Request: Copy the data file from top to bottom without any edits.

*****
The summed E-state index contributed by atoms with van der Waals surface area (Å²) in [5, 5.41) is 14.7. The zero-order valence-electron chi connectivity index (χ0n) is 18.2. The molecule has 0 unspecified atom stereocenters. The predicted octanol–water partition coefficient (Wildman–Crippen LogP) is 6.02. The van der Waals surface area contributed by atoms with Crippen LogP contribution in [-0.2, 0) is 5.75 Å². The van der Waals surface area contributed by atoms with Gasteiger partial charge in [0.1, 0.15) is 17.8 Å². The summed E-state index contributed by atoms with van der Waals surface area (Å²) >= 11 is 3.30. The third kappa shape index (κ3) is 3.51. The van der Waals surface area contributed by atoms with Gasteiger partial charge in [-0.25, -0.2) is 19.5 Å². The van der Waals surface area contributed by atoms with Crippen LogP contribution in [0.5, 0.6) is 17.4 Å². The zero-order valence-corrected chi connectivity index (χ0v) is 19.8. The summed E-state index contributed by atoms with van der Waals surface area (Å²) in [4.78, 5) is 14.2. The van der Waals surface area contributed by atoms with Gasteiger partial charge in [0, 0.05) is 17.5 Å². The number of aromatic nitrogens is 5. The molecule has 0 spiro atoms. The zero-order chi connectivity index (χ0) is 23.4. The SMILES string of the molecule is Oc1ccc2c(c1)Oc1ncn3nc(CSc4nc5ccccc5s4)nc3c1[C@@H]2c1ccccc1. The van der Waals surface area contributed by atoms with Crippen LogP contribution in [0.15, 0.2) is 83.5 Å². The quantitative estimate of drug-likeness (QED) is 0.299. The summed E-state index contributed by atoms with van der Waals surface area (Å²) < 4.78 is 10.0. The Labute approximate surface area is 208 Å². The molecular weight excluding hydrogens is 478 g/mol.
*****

The summed E-state index contributed by atoms with van der Waals surface area (Å²) in [5, 5.41) is 14.7. The zero-order valence-electron chi connectivity index (χ0n) is 18.2. The molecule has 0 unspecified atom stereocenters. The predicted octanol–water partition coefficient (Wildman–Crippen LogP) is 6.02. The van der Waals surface area contributed by atoms with Crippen LogP contribution in [-0.2, 0) is 5.75 Å². The van der Waals surface area contributed by atoms with Gasteiger partial charge in [0.1, 0.15) is 17.8 Å². The summed E-state index contributed by atoms with van der Waals surface area (Å²) >= 11 is 3.30. The third kappa shape index (κ3) is 3.51. The van der Waals surface area contributed by atoms with Gasteiger partial charge in [-0.25, -0.2) is 19.5 Å². The van der Waals surface area contributed by atoms with Crippen LogP contribution in [0.5, 0.6) is 17.4 Å². The zero-order valence-corrected chi connectivity index (χ0v) is 19.8. The summed E-state index contributed by atoms with van der Waals surface area (Å²) in [4.78, 5) is 14.2. The van der Waals surface area contributed by atoms with Gasteiger partial charge in [0, 0.05) is 17.5 Å². The number of aromatic nitrogens is 5. The molecule has 0 spiro atoms. The zero-order chi connectivity index (χ0) is 23.4. The SMILES string of the molecule is Oc1ccc2c(c1)Oc1ncn3nc(CSc4nc5ccccc5s4)nc3c1[C@@H]2c1ccccc1. The van der Waals surface area contributed by atoms with Crippen LogP contribution in [0.15, 0.2) is 83.5 Å². The quantitative estimate of drug-likeness (QED) is 0.299. The summed E-state index contributed by atoms with van der Waals surface area (Å²) < 4.78 is 10.0. The Labute approximate surface area is 208 Å². The molecular weight excluding hydrogens is 478 g/mol.